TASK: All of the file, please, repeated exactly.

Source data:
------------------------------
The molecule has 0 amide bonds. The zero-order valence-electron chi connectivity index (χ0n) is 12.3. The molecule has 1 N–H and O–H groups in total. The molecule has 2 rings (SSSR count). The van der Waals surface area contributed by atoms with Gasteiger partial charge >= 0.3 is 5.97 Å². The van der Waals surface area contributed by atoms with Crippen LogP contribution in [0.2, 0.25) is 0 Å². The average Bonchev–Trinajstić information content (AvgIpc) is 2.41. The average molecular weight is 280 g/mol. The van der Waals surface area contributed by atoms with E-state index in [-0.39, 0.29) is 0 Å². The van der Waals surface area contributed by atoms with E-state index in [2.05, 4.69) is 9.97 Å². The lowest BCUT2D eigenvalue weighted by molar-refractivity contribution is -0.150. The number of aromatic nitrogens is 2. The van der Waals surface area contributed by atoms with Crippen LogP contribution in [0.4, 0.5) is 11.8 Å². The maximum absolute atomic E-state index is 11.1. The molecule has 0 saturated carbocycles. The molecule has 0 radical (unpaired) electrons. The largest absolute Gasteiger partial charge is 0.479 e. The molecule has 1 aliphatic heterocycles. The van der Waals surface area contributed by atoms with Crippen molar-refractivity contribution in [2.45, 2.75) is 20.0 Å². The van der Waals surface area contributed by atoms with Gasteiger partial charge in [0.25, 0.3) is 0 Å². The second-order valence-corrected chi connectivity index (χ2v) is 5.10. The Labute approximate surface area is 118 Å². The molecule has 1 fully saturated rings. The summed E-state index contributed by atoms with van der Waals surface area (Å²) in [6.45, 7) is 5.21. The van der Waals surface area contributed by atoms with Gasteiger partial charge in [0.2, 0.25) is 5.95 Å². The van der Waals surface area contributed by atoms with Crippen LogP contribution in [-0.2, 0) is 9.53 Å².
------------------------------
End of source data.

The molecule has 0 amide bonds. The zero-order valence-electron chi connectivity index (χ0n) is 12.3. The molecule has 1 N–H and O–H groups in total. The molecule has 2 rings (SSSR count). The van der Waals surface area contributed by atoms with Gasteiger partial charge >= 0.3 is 5.97 Å². The van der Waals surface area contributed by atoms with Crippen LogP contribution in [0.2, 0.25) is 0 Å². The average Bonchev–Trinajstić information content (AvgIpc) is 2.41. The average molecular weight is 280 g/mol. The van der Waals surface area contributed by atoms with E-state index in [-0.39, 0.29) is 0 Å². The van der Waals surface area contributed by atoms with E-state index in [2.05, 4.69) is 9.97 Å². The lowest BCUT2D eigenvalue weighted by molar-refractivity contribution is -0.150. The number of aromatic nitrogens is 2. The van der Waals surface area contributed by atoms with Crippen LogP contribution in [0.4, 0.5) is 11.8 Å². The maximum absolute atomic E-state index is 11.1. The molecule has 0 saturated carbocycles. The molecule has 0 radical (unpaired) electrons. The largest absolute Gasteiger partial charge is 0.479 e. The molecule has 1 aliphatic heterocycles. The van der Waals surface area contributed by atoms with Crippen molar-refractivity contribution in [2.45, 2.75) is 20.0 Å². The van der Waals surface area contributed by atoms with Gasteiger partial charge in [0.25, 0.3) is 0 Å². The second-order valence-corrected chi connectivity index (χ2v) is 5.10. The Labute approximate surface area is 118 Å². The molecule has 1 fully saturated rings. The summed E-state index contributed by atoms with van der Waals surface area (Å²) in [6.45, 7) is 5.21. The van der Waals surface area contributed by atoms with Gasteiger partial charge in [0.2, 0.25) is 5.95 Å². The van der Waals surface area contributed by atoms with Crippen LogP contribution in [-0.2, 0) is 9.53 Å².